Continuing our Hakuna Matata series, Matthew Campbell puts pen to paper and phalanges to keyboard to reminisce about the 1994 World Cup – an unexpected theme appears to be developing here. Pull up a chair, grab an iced bun and pour yourself a nice tall glass of nostalgia.
The summer of 1994 was a big one: Yemen engaged in a civil war; O.J. Simpson was accused of murder and famously spent a day on the run; the New York Rangers won their first Stanley Cup since 1940. Yes, these great events and more occurred, but I was oblivious. Because the summer of 1994 was a big one: I was hitting the great age of 7, and come September would be moving to the Junior school; we were moving house; and the 1994 World Cup was being played in the United States of America.
1994 is the first year I really remember football-wise and, having enjoyed the domestic season, the spectre of an international summer tournament was looming. Aided by a wall chart and avidly collecting stickers to fill my Panini album, I was imbued with excitement for the summer of “soccer” ahead. Due to the absence of the England team, all my support was given to the Republic of Ireland (being Irish on my mother’s side).
Saturday 18th June, a fine summer‘s day: Ireland’s first game was against Italy, kicking off in the evening. Crammed into a friend’s living room, about 20 of us eagerly awaited kickoff. There were a few nerves, but no one was actually considering that we could beat Roberto Baggio’s Italy – we had gathered more in celebration of the occasion, infused with hope rather than expectation. But after a rocky start, Ray Houghton did THIS after 11 minutes.
It still makes me smile thinking about it and re-watching it now. The whole house erupted – we were beating Italy and what a goal it had been! Now the nerves kicked in – Ireland were in front, but there was still so much of the game to go. Admittedly I spent the majority of the second half outside with the other kids, each one of us trying to “do a Ray”, but I was too excited to stay indoors. I popped in every few minutes to keep track of events. And after what seemed like an eternity, the game was over: Ray Houghton’s cracker had given Ireland a priceless victory over a strongly favoured Italian side. Ireland’s campaign did not amount to much more (a valiant second round exit against the Netherlands), but the glory of this victory was enough.
Though my fondest and strongest memory of that day, it was not the only match played on the 18th June. I have a distinct memory of sitting on mum and dad’s bed in the afternoon, some stuff in boxes on the floor, watching the hosts against Switzerland. I’m guessing the game sticks in my mind for these two reasons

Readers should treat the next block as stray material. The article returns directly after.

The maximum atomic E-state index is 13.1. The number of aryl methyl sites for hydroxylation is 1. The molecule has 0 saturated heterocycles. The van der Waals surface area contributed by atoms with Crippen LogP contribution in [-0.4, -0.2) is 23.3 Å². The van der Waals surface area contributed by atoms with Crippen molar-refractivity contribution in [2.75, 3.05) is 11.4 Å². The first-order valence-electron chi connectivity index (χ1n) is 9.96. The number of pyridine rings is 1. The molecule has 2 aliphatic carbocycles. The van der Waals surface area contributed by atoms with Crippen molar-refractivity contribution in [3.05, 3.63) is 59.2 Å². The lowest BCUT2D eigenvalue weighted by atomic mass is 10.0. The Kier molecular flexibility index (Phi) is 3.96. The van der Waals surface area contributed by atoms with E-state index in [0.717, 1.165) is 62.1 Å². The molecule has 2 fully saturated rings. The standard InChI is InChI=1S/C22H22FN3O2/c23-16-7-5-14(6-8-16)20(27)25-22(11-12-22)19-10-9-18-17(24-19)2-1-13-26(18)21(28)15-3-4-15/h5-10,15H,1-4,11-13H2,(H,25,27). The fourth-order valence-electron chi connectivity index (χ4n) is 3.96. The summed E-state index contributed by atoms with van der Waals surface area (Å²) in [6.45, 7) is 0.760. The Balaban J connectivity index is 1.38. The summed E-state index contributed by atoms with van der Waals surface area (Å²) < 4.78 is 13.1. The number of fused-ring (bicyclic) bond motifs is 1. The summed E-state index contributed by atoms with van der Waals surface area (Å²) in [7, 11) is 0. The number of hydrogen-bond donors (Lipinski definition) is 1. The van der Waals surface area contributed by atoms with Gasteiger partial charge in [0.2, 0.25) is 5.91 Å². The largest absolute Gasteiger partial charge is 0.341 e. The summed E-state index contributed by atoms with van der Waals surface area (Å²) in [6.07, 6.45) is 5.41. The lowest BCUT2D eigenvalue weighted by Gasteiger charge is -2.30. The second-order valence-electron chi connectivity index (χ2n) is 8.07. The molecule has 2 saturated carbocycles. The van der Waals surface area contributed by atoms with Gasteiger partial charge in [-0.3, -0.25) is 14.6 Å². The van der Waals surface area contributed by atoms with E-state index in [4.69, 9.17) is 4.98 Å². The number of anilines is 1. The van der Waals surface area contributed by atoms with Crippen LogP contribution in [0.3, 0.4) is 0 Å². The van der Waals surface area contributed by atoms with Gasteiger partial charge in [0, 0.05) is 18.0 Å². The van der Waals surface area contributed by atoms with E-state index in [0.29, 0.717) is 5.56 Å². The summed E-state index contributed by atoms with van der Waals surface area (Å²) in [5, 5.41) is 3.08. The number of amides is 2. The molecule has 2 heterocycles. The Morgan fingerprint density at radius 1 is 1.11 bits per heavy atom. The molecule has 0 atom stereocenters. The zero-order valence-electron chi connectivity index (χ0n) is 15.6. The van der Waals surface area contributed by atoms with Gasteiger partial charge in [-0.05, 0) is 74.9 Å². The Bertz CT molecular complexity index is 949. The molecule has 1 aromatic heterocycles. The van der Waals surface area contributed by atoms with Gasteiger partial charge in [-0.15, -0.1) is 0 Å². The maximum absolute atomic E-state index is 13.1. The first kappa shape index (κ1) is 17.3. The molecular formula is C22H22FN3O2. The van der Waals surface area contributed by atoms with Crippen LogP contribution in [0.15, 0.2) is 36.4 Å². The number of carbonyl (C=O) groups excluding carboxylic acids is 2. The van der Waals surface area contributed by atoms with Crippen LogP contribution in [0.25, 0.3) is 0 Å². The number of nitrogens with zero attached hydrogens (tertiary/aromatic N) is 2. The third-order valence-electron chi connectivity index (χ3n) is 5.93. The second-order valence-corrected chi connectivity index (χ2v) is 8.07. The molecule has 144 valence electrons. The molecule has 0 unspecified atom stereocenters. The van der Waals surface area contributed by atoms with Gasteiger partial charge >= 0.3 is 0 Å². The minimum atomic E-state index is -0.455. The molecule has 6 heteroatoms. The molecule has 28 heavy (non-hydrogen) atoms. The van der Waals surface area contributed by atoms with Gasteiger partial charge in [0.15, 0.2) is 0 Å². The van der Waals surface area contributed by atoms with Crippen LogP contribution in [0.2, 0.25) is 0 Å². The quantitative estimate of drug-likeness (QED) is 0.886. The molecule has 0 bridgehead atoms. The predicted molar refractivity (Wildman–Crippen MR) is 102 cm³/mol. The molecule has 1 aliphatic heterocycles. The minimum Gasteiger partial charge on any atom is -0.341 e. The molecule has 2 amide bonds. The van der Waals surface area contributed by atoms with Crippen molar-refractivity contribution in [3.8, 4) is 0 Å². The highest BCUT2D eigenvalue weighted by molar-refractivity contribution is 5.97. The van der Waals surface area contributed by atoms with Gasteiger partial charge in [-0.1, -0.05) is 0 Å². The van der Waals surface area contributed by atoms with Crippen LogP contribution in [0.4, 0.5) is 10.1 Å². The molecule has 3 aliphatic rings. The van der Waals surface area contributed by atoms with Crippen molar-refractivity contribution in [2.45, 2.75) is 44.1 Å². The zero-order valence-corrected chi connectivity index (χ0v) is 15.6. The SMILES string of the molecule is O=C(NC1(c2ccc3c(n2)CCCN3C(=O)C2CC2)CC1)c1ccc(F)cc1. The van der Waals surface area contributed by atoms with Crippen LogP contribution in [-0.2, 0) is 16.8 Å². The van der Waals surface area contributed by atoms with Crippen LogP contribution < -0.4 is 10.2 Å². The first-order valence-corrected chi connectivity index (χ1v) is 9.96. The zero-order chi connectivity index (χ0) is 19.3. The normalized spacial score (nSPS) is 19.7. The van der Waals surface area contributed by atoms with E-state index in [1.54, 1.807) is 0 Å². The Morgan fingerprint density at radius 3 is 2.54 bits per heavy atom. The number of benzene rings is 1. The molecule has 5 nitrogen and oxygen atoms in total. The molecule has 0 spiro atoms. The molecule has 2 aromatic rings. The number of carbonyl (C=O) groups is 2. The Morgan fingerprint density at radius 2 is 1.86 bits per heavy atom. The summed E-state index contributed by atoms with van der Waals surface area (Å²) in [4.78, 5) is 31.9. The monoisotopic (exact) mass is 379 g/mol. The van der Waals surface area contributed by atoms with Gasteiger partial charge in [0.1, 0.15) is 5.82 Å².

The effect of this match has quite possibly been more prolonged and extensive than the Ireland-Italy game. USA-Switzerland would not have been an attractive game on paper, but I was nearly seven and just wanted to watch whatever football was on. However, I was rewarded with two great goals, which is why from thence forth, I resolved to watch as many games as possible when a major tournament comes around, rare treat that they are. Even if a fixture might not seem like a glamorous proposition, you never know – magic can happen in the most unlikely of places, spawned by some unlikely Wynalda- esque individuals.
Yes, the summer of 94 was a big one. I moved to a new house, I turned seven (receiving the fantastic Ireland away shirt as a gift) and the World Cup was played in the USA. A highly enjoyable tournament, untarnished by the inevitable disappointment of an acrimonious England exit. A tournament I remember a fair few things about: Diana Ross’ net-buster; that Saudi Arabian bloke running the full length of the pitch; Baggio blazing over the bar; John Aldridge raging in the heat vs. Mexico; Jorge Campos’ ridiculous attire; Norway being the most boring side in the world; Maradona screaming into the camera; and some interesting hair (looking at you, Lalas and Valderrama). I remember a lot: but most of all, I remember Ray.
When Matthew Campbell isn’t writing for The Football Express, he occasionally posts the odd thought or two on twitter at @mattc236. But you will more readily find him, head hung over a pint, considering the disaster that was Jordan Stewart when he was Watford’s left back.
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